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National coming out day

  • Posted on October 12, 2013 at 8:36 am

I realised a little too late that October 11 was National Coming Out Day. Not that I would have done anything different. I sort of assume in the main that I am obvious, and have no qualms explaining gender dysphoria to anyone. I feel somewhat immune to the issues by now. I know I am different, and I know that it makes a difference to other people. It is a stumbling block to forming relationships, like a cellar door that remains closed and scary for others. I could say ‘Hey, there’s a light on down there! It’s cosy and furnished, it’s alright!’, but for some a cellar door is preferable.

So the idea of coming out is a tricky one. Partly, coming out makes a difference to you too. It’s the point of no more hiding and being free to express yourself, and that changes you. There’s no going back in other than among a completely new group of people. There are people I never came out to, simply because they never knew me before, and simply accept me as I am. After the first coming out, you begin wondering why you have to keep on doing it. It’s an explanation of course, but why? Coming out is itself an acknowledgement that parts of society don’t want you, or don’t want to really include you.

Coming out is also a big day for each individual friend, colleague, family member. I don’t remember any particular coming out to my daughter, for my wife it was an extended thing over years, accelerating to a point of no return. For others it was more a realisation that things would never be quite the same, but that it was OK. On a number of occasions it was group thing. But for each, my coming out was a decision point for them. How were they going to deal with the new knowledge and awareness? How was living with, loving, or knowing a transsexual woman going to affect their lives, and did they want to have to deal with that wholeheartedly, at arms length, or not at all?

Coming Out is a statement that who you are matters more than being loved or accepted for not being who you are. It is a transaction in which both sides evaluate acceptance of reality and the ability to cope with it.

Isn’t that sad? That as a society we make evaluations on the acceptability of reality? That October 11 2013 has been a day of people rejecting others for being authentic, and a day of realisation that self-authenticity has a price. It has also been a day of great reliefs, where people have found unexpected acceptance and even greater openness in others.

Last night I had a lovely conversation after dance with someone who hasn’t been well. We both live in our dance, we both write poetry, we are both musical. We met, in a way you don’t meet people in other settings. We shared, we hugged and kissed. It’s what people do in these wonderful new spaces I am finding. Did she know about my gender past? I have no idea, because either way it clearly didn’t matter.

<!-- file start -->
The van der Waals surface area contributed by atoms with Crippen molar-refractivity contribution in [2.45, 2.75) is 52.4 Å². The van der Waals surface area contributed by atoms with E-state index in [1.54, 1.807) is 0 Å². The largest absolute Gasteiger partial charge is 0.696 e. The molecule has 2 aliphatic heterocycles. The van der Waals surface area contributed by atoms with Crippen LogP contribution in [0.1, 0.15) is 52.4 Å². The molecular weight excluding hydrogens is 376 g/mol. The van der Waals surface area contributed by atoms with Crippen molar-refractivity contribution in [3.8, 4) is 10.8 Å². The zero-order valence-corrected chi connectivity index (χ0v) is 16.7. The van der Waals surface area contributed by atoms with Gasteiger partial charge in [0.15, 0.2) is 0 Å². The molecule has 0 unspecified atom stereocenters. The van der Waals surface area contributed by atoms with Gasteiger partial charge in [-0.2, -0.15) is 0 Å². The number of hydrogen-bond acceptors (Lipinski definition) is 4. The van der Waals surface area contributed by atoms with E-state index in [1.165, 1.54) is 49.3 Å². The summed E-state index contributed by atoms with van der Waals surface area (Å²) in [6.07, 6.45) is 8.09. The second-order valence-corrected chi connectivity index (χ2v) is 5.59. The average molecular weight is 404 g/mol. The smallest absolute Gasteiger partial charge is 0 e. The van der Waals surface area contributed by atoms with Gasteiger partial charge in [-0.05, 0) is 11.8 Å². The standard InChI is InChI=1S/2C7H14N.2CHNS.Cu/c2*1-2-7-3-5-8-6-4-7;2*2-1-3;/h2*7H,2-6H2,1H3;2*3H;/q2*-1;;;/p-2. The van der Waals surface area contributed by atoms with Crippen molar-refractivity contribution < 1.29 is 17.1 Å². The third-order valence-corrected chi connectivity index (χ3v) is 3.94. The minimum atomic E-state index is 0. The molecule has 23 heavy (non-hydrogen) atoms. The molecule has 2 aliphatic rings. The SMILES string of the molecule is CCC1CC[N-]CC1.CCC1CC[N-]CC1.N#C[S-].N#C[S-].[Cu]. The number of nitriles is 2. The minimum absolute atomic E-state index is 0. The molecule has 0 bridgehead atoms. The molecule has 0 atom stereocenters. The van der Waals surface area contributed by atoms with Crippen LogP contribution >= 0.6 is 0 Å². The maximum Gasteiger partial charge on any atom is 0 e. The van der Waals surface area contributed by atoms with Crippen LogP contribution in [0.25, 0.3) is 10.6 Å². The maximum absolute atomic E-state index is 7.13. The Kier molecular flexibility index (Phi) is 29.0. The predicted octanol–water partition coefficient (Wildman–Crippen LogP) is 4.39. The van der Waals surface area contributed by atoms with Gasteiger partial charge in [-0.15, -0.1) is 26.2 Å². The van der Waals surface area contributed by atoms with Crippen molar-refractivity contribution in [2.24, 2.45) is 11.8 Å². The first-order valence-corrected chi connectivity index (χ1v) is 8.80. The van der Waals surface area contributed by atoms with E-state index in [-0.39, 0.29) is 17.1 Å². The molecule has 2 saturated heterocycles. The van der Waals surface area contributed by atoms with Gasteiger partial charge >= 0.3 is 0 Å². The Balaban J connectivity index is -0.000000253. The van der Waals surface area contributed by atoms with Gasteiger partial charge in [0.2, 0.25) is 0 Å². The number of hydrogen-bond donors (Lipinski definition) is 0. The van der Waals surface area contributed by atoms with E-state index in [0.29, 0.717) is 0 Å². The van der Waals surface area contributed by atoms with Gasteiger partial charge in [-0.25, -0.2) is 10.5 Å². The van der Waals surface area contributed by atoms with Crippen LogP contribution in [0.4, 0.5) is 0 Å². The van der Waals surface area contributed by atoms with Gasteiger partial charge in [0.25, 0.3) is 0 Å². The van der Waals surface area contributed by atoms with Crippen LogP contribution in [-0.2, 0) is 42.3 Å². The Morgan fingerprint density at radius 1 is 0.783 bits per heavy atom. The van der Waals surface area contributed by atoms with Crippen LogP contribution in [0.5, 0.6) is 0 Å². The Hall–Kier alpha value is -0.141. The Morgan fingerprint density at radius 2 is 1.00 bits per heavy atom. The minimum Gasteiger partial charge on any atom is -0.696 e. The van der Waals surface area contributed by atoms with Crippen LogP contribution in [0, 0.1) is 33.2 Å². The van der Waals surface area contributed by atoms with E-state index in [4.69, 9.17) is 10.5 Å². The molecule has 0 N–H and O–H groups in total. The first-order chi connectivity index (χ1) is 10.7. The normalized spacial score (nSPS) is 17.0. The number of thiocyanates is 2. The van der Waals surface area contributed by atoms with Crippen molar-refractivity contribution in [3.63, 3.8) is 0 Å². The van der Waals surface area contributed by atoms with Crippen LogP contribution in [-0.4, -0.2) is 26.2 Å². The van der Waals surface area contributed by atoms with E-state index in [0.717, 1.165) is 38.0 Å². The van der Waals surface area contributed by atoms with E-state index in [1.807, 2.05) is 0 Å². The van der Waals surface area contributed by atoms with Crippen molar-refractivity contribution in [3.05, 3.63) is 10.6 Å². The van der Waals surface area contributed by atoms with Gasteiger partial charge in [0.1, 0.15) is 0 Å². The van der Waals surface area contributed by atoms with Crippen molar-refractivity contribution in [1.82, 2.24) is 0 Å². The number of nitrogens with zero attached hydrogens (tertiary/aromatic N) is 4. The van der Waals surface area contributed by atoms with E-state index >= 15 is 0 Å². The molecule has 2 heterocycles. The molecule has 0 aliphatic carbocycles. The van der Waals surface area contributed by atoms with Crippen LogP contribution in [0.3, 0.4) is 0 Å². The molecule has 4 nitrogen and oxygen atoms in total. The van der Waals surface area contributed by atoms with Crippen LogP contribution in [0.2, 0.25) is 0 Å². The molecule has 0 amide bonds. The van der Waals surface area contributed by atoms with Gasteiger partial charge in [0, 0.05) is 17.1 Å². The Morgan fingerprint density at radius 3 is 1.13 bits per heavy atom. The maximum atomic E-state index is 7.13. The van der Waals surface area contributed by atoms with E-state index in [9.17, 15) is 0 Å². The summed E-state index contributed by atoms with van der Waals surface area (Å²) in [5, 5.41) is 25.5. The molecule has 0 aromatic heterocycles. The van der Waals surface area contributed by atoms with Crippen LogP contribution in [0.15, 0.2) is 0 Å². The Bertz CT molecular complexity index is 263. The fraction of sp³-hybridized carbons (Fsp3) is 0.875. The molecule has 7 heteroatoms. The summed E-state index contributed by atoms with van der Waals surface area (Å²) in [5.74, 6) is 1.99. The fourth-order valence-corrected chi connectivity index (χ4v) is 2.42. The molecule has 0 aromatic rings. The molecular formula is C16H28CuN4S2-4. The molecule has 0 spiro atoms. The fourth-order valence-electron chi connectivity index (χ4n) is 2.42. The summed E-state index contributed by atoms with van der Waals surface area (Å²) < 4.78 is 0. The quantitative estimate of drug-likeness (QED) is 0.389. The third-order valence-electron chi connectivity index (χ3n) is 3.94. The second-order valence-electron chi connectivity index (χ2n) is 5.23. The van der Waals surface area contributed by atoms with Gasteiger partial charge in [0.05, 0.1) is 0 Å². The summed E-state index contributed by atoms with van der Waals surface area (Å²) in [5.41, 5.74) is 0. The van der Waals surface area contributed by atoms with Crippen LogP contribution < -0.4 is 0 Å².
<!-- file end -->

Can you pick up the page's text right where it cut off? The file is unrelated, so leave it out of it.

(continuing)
Behind so much of the issues of coming out or being out, is fear. Insecurity. How will gender difference in myself or another affect me? Will it change me, stretch or challenge me? Can I cope if it does? Why? The further I travel the more ridiculous it seems that gender matters that much.

This branch of coming out is not about sexuality, which is another bundle of preconceptions and fears. Sexuality is more simply whether you would ever want to have sex with the other, and 99.9 per cent of the time, that is irrelevant. No, there is something about gender that is not about what you do in private. There is an unspoken fear that you are upsetting some social apple-cart by being different, or that you are deliberately undermining the meaning of life, even! And that does make it difficult to understand how an intimate relationship might be found, developed and survived. Fear hangs on.

I was walking and talking with a friend this week. Had my experience been a Pandora’s box? If so, my fanged creatures were winged and had long departed, leaving some rather good things free to emerge unsuppressed. I suggested we all have Pandora’s boxes of varying sizes, and acknowledged that I had spent the whole of my marriage in fear of being discovered, found out, for I knew not what. It really is lovely knowing that all that fear has completely gone away. Life really does feel very different. Fear and love are strange companions. I lost both; no more fighting between the two.

In a dance workshop this week, we explored breathing. This involved feeling each other’s breath, increasing perception, releasing. It was physical, and I felt accepting hands, another’s awareness of my body, a closeness, that I have not felt for years. It was a very profound thing for me, though not strange in these places, and something I have increasing comfort with. It’s great therapy for fear as well.

I think the antidote to fear, and indeed to coming out, is trust. Not throw-yourself-off-a-cliff-someone-will-catch you kind of trust, but where you know another accepts you for being who you are, not what they would like you to be. There are always some people like that, and whatever their decision on your coming out day or days, you know it matters more to them that you are true to yourself than that you play to their tune.